The TMJ, or temporomandibular joint, is one of the most active joints in the body. This means that any dysfunction to one or more areas of the joint could lead to various disorders. Approximately 10 million Americans or more have TMJ disorder (or TMJD), with women being more prominently affected.
The temporomandibular joints are located on each side of the face, connecting the lower part of the jaw to the head. The muscles connected to and surrounding the jaw make it possible for its many directions of movement. The combined ability to hinge open and close and also to be able to slide left and right (for example, while chewing) is why the TMJ is unique from every other joint in the body.
When you have jaw discomfort or problems with the way your jaw is working, figuring out the root of the problem is important so you can find a solution that works. What can be difficult in this process, as it is with other health conditions, is that doing research on your own about treatment options can leave you confused about what to do. Here are three important facts about TMJD:
#1 – TMJ disorders can happen for a variety of reasons and are not limited to accidents
Trauma to the joint is one of the known causes of TMJ disorders. But for most jaw joint or muscle problems, the exact reason it is happening can be hard to identify. For a painful or tender jaw, there are a few factors that could be at play:
- The jaw muscles that control it may be working incorrectly.
- It’s possible that there is an issue within the joint, involving either the disc or with the way that the two connecting bones are interacting together.
- Arthritis might be affecting the TMJ, leading to degeneration and inflammation.
#2 – Your jaw doesn’t need to be popping or clicking for there to be a problem
There are multiple symptoms of a TMJ disorder, and the jaw making a sound is only one of them. Some characteristics of a TMJ problem may not even seem directly related to the jaw. These are the most common TMJ-related issues:
- Neck pain
- Facial pain
- Jaw pain or tenderness
- Clicking, popping, or grating noises in the jaw joint when opening or closing the mouth
- Stiffening or locking of the jaw
- Changes in how the upper and lower teeth fit together
- Difficulty chewing
The location of the temporomandibular joints plays a big part in why these signs are connected to TMJ disorder. The joints are situated extremely close to the ear and the uppermost vertebra in your spine, the atlas. This can help you understand why symptoms like neck pain, earaches, and headaches would happen simultaneously with TMJ dysfunction.
#3 – There are more options for treatment aside from surgery
There are multiple, conservative treatment options for TMJ disorders. Usually, these alterative options are recommended by a dentist or other healthcare professional trained in TMJD.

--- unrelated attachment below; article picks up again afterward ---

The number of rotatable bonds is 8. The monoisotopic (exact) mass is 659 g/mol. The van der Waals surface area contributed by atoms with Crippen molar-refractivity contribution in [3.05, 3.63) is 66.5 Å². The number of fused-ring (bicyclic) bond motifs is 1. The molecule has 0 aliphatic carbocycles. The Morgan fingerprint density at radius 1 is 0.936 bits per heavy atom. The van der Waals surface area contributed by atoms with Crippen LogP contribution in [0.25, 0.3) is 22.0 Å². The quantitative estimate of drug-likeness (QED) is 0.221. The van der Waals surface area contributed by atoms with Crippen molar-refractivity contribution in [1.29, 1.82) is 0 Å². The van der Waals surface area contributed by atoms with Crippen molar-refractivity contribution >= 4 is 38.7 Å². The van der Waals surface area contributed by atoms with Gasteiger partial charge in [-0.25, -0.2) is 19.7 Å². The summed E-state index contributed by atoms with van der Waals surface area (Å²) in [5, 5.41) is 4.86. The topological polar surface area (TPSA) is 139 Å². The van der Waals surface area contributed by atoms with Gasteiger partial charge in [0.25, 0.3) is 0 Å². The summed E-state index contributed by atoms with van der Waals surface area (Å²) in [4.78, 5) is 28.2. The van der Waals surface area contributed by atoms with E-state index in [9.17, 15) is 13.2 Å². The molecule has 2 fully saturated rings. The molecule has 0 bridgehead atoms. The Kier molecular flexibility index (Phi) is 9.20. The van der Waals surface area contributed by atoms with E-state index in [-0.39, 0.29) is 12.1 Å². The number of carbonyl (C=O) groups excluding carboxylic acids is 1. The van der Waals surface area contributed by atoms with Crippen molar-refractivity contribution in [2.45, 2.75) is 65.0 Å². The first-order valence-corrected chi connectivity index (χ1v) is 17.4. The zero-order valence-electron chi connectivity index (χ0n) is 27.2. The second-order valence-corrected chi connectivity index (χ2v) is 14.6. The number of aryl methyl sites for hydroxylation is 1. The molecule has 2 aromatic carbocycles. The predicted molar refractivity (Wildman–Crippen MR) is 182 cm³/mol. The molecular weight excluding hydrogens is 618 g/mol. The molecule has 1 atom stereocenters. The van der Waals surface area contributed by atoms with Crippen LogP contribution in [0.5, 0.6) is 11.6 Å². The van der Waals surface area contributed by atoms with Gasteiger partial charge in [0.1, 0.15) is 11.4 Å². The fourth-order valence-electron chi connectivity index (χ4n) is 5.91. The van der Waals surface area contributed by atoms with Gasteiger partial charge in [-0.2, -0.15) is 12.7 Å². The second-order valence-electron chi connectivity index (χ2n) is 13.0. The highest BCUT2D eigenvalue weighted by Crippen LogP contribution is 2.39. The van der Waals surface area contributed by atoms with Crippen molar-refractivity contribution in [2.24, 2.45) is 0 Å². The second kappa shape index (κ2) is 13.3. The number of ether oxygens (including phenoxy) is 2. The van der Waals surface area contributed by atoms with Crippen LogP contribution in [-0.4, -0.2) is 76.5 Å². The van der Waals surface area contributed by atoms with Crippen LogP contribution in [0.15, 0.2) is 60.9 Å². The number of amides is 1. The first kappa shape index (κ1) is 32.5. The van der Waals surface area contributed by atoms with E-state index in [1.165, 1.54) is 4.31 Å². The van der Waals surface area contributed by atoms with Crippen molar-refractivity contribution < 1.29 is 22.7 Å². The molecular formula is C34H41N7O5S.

- Medications, such as over-the-counter anti-inflammatories or pain-killers
- Bite guards
- Physical therapy for the jaw joints
- Corticosteroid injections to reduce inflammation in the joint
- Upper cervical chiropractic care
TMJ Problems Could Be Connected to Neck Problems
When you are conscious of how close in proximity your jaw joints are to the uppermost vertebra of your spine (the atlas), it’s no surprise that the slightest spinal misalignment can lead to TMJD. This also explains why a number of the most common TMJD symptoms such as neck pain, headache, and earache are associated with an atlas misalignment. A misalignment can be a problem for your jaw in a few different ways:
- The bones – when the atlas is out of alignment, it can interfere with the proper resting position of the jaw. As time goes on, this can cause pain, discomfort, popping, clicking, locking and other TMJD symptoms.
- The muscles – atlas misalignments can lead to unequal muscle tension on the left and right sides of the face. More (or less) pulling to one side versus the other can have impacts on the way that the jaw functions and cause abnormal movements.
- The nerves – the nerves connected to the jaw joint and the muscles, originally branch off of the brainstem to connect to the jaw. The atlas encloses the brainstem protectively within it, so when this vertebra misaligns, it can cause irritation to these nerves. When nerves are unable to send and receive signals efficiently, it can lead to TMJ dysfunction.
Rickards Chiropractic is an upper cervical chiropractic practice, which means we focus closely on the details of atlas alignment. If you come in for a complimentary consultation, we can share more on how your TMJ and other related pain could be connected to the upper cervical spine and the factors previously discussed. Even a misalignment of 1/4 millimeter can take a toll on the body, which is why our gentle and precise adjustments can bring impressive relief to our patients.
Upper cervical chiropractic care is different from other chiropractic care since our adjustments are uniquely tailored to each individual’s needs. Atlas misalignments can happen in a variety of directions and severity, so each adjustment must be tailored to the patient’s condition. This kind of customization makes it possible for us to restore normal alignment that holds in place for longer, giving the body more time to heal around the correction. If you’d like to hear more about upper cervical chiropractic care and whether it is the right solution for your TMJ disorder, come in for a no-obligation consultation as a first step to increasing your quality of life.